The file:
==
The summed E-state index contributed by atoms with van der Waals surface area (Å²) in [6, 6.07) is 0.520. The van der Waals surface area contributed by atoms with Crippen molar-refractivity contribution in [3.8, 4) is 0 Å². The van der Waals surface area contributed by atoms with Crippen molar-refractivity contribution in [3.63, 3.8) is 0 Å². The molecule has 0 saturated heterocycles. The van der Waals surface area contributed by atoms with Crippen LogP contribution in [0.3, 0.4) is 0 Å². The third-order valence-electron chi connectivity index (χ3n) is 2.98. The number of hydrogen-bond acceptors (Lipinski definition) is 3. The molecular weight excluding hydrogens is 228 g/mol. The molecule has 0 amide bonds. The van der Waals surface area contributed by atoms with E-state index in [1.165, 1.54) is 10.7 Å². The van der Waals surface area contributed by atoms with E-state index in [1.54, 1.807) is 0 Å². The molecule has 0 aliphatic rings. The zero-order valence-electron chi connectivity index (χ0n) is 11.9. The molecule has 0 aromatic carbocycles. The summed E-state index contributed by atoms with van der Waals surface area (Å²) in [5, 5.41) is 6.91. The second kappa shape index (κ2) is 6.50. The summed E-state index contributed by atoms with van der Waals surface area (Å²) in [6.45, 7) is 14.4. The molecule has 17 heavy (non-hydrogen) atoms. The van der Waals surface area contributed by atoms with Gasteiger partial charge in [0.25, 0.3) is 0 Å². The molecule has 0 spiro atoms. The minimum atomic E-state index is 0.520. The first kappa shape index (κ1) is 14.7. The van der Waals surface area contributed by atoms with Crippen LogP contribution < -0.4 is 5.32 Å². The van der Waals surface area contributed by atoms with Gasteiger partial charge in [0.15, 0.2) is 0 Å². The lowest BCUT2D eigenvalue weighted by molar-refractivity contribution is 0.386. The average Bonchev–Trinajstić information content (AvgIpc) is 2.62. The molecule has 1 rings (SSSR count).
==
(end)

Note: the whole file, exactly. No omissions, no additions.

The summed E-state index contributed by atoms with van der Waals surface area (Å²) in [6, 6.07) is 0.520. The van der Waals surface area contributed by atoms with Crippen molar-refractivity contribution in [3.8, 4) is 0 Å². The van der Waals surface area contributed by atoms with Crippen molar-refractivity contribution in [3.63, 3.8) is 0 Å². The molecule has 0 saturated heterocycles. The van der Waals surface area contributed by atoms with Crippen LogP contribution in [0.3, 0.4) is 0 Å². The third-order valence-electron chi connectivity index (χ3n) is 2.98. The number of hydrogen-bond acceptors (Lipinski definition) is 3. The molecular weight excluding hydrogens is 228 g/mol. The molecule has 0 amide bonds. The van der Waals surface area contributed by atoms with E-state index in [1.165, 1.54) is 10.7 Å². The van der Waals surface area contributed by atoms with E-state index in [1.54, 1.807) is 0 Å². The molecule has 0 aliphatic rings. The zero-order valence-electron chi connectivity index (χ0n) is 11.9. The molecule has 0 aromatic carbocycles. The summed E-state index contributed by atoms with van der Waals surface area (Å²) in [5, 5.41) is 6.91. The second kappa shape index (κ2) is 6.50. The summed E-state index contributed by atoms with van der Waals surface area (Å²) in [6.45, 7) is 14.4. The molecule has 17 heavy (non-hydrogen) atoms. The van der Waals surface area contributed by atoms with Gasteiger partial charge in [0.25, 0.3) is 0 Å². The molecule has 0 spiro atoms. The minimum atomic E-state index is 0.520. The first kappa shape index (κ1) is 14.7. The van der Waals surface area contributed by atoms with Crippen LogP contribution < -0.4 is 5.32 Å². The van der Waals surface area contributed by atoms with Gasteiger partial charge in [0.15, 0.2) is 0 Å². The lowest BCUT2D eigenvalue weighted by molar-refractivity contribution is 0.386. The average Bonchev–Trinajstić information content (AvgIpc) is 2.62. The molecule has 1 rings (SSSR count).